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Baby by


In her latest dissection of the gay parental process, Maggie Quale heads to the sperm bank and discovers too much choice can be bad thing

Last week Kim and I finally had our long-awaited appointment with my ob-gyn, who gave me the OK to push forward with the baby-planning. Things got very real, very fast.

Suddenly tough choices abound. It's not just about picking the right prenatal vitamins or researching which ovulation kit is the most accurate and affordable. The Maggie-and-Kim dilemma du jour is selecting a donor, should we decide to take the pregnancy route.

If you've never searched for a donor before, let me help you understand the process. At most sperm banks you can preview brief profiles of donors, which include hair and eye color, height, weight, hobbies, medical history, and so on. It's like browsing personal ads on a dating service. Once you've chosen some candidates, you can purchase additional information such as photos, essays, and even audio CDs to help narrow down your selection. In theory, once you find your favorite, you leave the baby-planning stage and progress to the baby-making stage. We've stalled in stage 1.

The sticking point is the appearance of the new baby in relation to our firstborn, Calvin. My gut says our new baby should physically resemble Calvin, who happens to be blonde-haired and blue-eyed like his birth mom (me). I get it -- this sounds problematic. But from my experiences, I know that even the slightest differences between siblings can potentially drive wedges between them. Our children will already have to deal with the fact that Calvin will have a present biological father, whereas the new baby won't. Talk about sibling rivalry.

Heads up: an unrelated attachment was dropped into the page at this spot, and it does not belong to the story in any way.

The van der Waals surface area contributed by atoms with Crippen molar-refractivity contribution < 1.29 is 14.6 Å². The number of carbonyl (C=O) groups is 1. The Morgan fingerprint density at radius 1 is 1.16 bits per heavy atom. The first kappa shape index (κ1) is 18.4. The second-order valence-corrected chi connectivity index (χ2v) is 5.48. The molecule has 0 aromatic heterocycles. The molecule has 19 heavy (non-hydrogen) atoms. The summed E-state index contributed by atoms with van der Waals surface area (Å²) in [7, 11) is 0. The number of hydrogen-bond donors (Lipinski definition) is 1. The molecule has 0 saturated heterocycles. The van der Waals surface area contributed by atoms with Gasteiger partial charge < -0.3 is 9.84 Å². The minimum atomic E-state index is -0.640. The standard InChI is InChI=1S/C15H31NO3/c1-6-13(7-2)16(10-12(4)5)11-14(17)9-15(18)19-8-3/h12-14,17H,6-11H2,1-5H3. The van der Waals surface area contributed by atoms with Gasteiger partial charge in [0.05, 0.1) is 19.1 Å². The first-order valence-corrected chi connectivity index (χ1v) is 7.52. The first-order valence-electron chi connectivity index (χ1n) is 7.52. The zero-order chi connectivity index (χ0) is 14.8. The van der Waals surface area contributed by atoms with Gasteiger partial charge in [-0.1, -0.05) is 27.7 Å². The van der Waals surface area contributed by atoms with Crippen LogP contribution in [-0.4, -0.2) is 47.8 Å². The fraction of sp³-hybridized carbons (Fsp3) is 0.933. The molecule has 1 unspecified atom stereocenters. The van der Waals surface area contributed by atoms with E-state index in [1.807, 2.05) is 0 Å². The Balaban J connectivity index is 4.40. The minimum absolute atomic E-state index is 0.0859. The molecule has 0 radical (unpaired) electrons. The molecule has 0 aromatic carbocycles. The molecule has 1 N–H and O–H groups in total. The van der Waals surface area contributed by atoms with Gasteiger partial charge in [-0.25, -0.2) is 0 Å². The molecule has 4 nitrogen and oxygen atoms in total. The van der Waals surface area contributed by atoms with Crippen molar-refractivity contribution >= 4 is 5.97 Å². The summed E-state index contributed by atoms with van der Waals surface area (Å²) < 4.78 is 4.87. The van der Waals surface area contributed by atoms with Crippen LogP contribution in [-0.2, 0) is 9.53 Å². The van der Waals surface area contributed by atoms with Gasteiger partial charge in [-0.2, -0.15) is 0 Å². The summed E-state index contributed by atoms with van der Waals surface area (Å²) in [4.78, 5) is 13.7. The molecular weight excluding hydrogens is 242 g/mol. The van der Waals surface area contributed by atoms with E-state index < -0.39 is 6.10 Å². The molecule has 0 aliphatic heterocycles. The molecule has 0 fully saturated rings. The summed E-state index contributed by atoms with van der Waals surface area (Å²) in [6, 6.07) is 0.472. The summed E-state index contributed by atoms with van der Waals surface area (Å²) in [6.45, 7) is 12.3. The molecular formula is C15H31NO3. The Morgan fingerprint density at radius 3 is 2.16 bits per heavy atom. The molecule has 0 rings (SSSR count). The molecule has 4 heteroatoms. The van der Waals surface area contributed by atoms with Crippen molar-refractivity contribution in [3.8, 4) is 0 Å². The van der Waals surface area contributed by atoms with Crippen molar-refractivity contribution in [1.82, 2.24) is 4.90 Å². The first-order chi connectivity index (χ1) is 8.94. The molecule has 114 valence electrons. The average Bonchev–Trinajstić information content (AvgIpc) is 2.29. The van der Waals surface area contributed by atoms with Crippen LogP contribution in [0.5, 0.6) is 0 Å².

Sometimes I wonder if it's wiser to intentionally celebrate our new baby's differences by selecting a donor with markedly dissimilar physical traits. Kim thinks so. She also happens to be brown-haired, brown-eyed, and is hoping the baby resembles her -- it wouldn't hurt if the donor had type O-positive blood, had an athletic lifestyle, and was of Manchurian decent.

I'm sure we seem ridiculous. I fully expect to receive a deluge of e-mails titled "All that matters is having a healthy baby." But when you are forced to choose, when you have the ability to pick your baby's appearance like furniture from a Pottery Barn catalog, it's hard not to grow consumed by the options. The truth is that if tomorrow we woke up and discovered I was magically pregnant, we wouldn't give a rat's ass about his or her gender or hair color. Perhaps this is a good reminder for us as we embark on this next stage of our baby-making journey -- all the small stuff will melt away when my belly feels those first flutters of a heartbeat.

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Maggie Quale